In the spring of 2011, my son Jonathan Samuel Schiro died by suicide. Any sudden death is a shock, and we were devastated. We blamed ourselves. My husband and I were both teachers. We felt we should have seen the warning signs and been able to prevent our son’s death.
At 21, Joss was about to graduate from Arizona State University with degrees in both psychology and biology. A passionate and brilliant student, he was fascinated by current brain research. Not yet ready to launch his career as a scientist, Joss wanted to continue his studies of neuroscience in a dual master’s and doctoral program.
Growing up, Joss had a curious mind. For him, information was the key to life. If he came across an interesting topic, he’d research it until his curiosity was satisfied. Joss liked to share his findings with us, going into lengthy explanations about how things worked or why people behaved as they did.
Joss was smart, funny, and kind. He was tall and handsome. But he was also very troubled. He felt socially awkward. Transitions were hard for him – from elementary to middle school, then high school, and finally to college. When Joss went to ASU, he lived at home and commuted to class, because the idea of living in a dorm was too uncomfortable.
Sometimes Joss suffered bouts of depression so deep he couldn’t get out of bed for days. We didn’t understand his illness but knew he needed help. We encouraged him to get counseling and go to a psychiatrist. He refused. Eventually, Joss agreed to see the family doctor, who prescribed medication without providing any other treatment or counseling.
As graduation approached and another major transition loomed, leaving school and getting a job seemed overwhelming for Joss. He dreaded the end of his work in the neurology research lab and the loss of the close friends he had there. Tragically, Joss took his life just a few weeks before the end of his senior year.
In the weeks preceding his death, gave away some of his prized possessions. He joined us on family outings, and spent more time than usual with his grandparents and us. He stopped taking his medication. During that period, Joss seemed cheerful and optimistic. We thought he was feeling good. We had no idea he was in the process of saying goodbye to his family and friends. On March 28, 2011, he left the planet.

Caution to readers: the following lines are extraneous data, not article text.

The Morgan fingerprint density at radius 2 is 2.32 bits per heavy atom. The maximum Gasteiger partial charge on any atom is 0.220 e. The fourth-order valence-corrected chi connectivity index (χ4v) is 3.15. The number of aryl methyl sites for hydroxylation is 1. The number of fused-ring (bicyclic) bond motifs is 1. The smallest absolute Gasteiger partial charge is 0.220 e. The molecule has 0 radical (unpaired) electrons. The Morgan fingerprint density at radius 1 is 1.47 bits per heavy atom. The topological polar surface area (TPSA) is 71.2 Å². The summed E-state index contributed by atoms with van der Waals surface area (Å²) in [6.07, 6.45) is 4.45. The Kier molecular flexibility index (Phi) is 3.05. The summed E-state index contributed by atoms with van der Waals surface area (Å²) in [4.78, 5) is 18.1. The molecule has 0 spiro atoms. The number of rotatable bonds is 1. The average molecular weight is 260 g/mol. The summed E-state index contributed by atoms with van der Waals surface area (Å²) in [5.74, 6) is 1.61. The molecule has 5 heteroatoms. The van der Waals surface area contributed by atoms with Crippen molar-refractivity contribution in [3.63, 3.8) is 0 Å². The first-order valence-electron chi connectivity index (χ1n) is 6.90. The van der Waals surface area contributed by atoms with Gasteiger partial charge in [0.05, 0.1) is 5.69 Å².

The warning signs were all there, but we hadn’t recognized them.
The shock and grief we felt after our son’s death was unbearable. We didn’t understand why Joss wanted to die, and we blamed ourselves. In our search for answers, we learned that suicide can result from depression or other mental health conditions. We volunteered with the American Foundation for Suicide Prevention (AFSP) and participated in activities to increase awareness and understanding about suicide and mental health.
As educators and parents, we want other parents and teachers to know what we wish we had known before it was too late. The more we learned more about how youth suicide could be prevented, the more we became involved in AFSP’s advocacy work as volunteer Field Advocates. We helped to pass the first legislation addressing educating school personnel in suicide prevention. With support from AFSP and EMPACT, a local suicide prevention agency, we continue to provide training to teachers, staff, parents, and students in schools across the state.
Our work with AFSP and EMPACT has been instrumental in our healing. We’ve learned a great deal about suicide prevention and advocacy, and made lifelong friendships with many of the volunteers in our community.
Now, if ever a friend or colleague experiences a suicide loss, I tell them about the resources and support AFSP provides.
This spring, it will have been ten years since we lost our only son. My husband and I continue to work to increase awareness and educate others. As a former educator and school administrator, I realized that many educators want more resources to help create suicide prevention plans, and published a book: “A Culture of Caring; A Suicide Prevention Guide for Schools (K-12).” My hope is that it will help school leaders understand how to prevent suicide. To learn more, you can visit theodoraschiro.com, Facebook, or connect with me on LinkedIn.
The American Foundation for Suicide Prevention offers the following resources for schools:
After a Suicide: A Toolkit for Schools offers best practices and practical tools to help schools in the aftermath of a suicide.
Talk Saves Lives: An Introduction to Suicide Prevention is a community-based presentation that covers the general scope of suicide, the research on prevention, and what people can do to fight suicide.
A Model School Policy on Suicide Prevention gives educators and school administrators a comprehensive way to implement suicide prevention policies in their local community.
More Than Sad is a film and accompanying program that has taught over a million students and educators how to be smart about mental health.